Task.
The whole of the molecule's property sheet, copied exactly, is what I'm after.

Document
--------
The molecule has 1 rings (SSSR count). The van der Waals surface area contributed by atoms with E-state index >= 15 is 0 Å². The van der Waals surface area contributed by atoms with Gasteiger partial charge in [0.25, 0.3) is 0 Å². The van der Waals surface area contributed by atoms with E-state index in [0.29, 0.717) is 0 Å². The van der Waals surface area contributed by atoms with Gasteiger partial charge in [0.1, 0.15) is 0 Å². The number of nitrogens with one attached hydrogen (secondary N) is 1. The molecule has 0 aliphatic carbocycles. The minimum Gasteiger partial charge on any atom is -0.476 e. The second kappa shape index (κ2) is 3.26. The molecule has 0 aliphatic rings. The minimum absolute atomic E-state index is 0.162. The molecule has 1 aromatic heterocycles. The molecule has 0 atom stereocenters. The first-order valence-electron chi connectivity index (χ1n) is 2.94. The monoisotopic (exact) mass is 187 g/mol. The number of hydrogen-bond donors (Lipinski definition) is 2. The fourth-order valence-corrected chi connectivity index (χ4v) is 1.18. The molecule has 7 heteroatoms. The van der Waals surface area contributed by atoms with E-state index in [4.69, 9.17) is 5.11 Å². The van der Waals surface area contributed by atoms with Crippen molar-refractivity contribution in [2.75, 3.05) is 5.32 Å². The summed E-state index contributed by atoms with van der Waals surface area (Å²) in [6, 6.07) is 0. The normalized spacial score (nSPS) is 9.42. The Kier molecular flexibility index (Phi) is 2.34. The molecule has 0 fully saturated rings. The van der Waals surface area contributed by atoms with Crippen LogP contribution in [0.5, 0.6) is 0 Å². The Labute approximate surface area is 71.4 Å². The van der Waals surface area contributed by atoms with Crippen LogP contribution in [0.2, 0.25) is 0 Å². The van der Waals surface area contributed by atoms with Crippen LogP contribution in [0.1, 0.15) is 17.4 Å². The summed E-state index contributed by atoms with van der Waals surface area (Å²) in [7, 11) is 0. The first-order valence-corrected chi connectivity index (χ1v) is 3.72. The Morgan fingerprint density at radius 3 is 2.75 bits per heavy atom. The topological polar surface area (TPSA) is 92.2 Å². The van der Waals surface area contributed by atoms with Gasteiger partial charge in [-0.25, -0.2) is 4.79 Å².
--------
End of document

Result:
The molecule has 1 rings (SSSR count). The van der Waals surface area contributed by atoms with E-state index >= 15 is 0 Å². The van der Waals surface area contributed by atoms with Gasteiger partial charge in [0.25, 0.3) is 0 Å². The van der Waals surface area contributed by atoms with E-state index in [0.29, 0.717) is 0 Å². The van der Waals surface area contributed by atoms with Gasteiger partial charge in [0.1, 0.15) is 0 Å². The number of nitrogens with one attached hydrogen (secondary N) is 1. The molecule has 0 aliphatic carbocycles. The minimum Gasteiger partial charge on any atom is -0.476 e. The second kappa shape index (κ2) is 3.26. The molecule has 0 aliphatic rings. The minimum absolute atomic E-state index is 0.162. The molecule has 1 aromatic heterocycles. The molecule has 0 atom stereocenters. The first-order valence-electron chi connectivity index (χ1n) is 2.94. The monoisotopic (exact) mass is 187 g/mol. The number of hydrogen-bond donors (Lipinski definition) is 2. The fourth-order valence-corrected chi connectivity index (χ4v) is 1.18. The molecule has 7 heteroatoms. The van der Waals surface area contributed by atoms with E-state index in [4.69, 9.17) is 5.11 Å². The van der Waals surface area contributed by atoms with Crippen molar-refractivity contribution in [2.75, 3.05) is 5.32 Å². The summed E-state index contributed by atoms with van der Waals surface area (Å²) in [6, 6.07) is 0. The normalized spacial score (nSPS) is 9.42. The Kier molecular flexibility index (Phi) is 2.34. The molecule has 0 fully saturated rings. The van der Waals surface area contributed by atoms with Crippen LogP contribution in [0.5, 0.6) is 0 Å². The Labute approximate surface area is 71.4 Å². The van der Waals surface area contributed by atoms with Crippen LogP contribution in [0.2, 0.25) is 0 Å². The van der Waals surface area contributed by atoms with Crippen LogP contribution in [0.1, 0.15) is 17.4 Å². The summed E-state index contributed by atoms with van der Waals surface area (Å²) in [7, 11) is 0. The first-order valence-corrected chi connectivity index (χ1v) is 3.72. The Morgan fingerprint density at radius 3 is 2.75 bits per heavy atom. The topological polar surface area (TPSA) is 92.2 Å². The van der Waals surface area contributed by atoms with Gasteiger partial charge in [-0.25, -0.2) is 4.79 Å².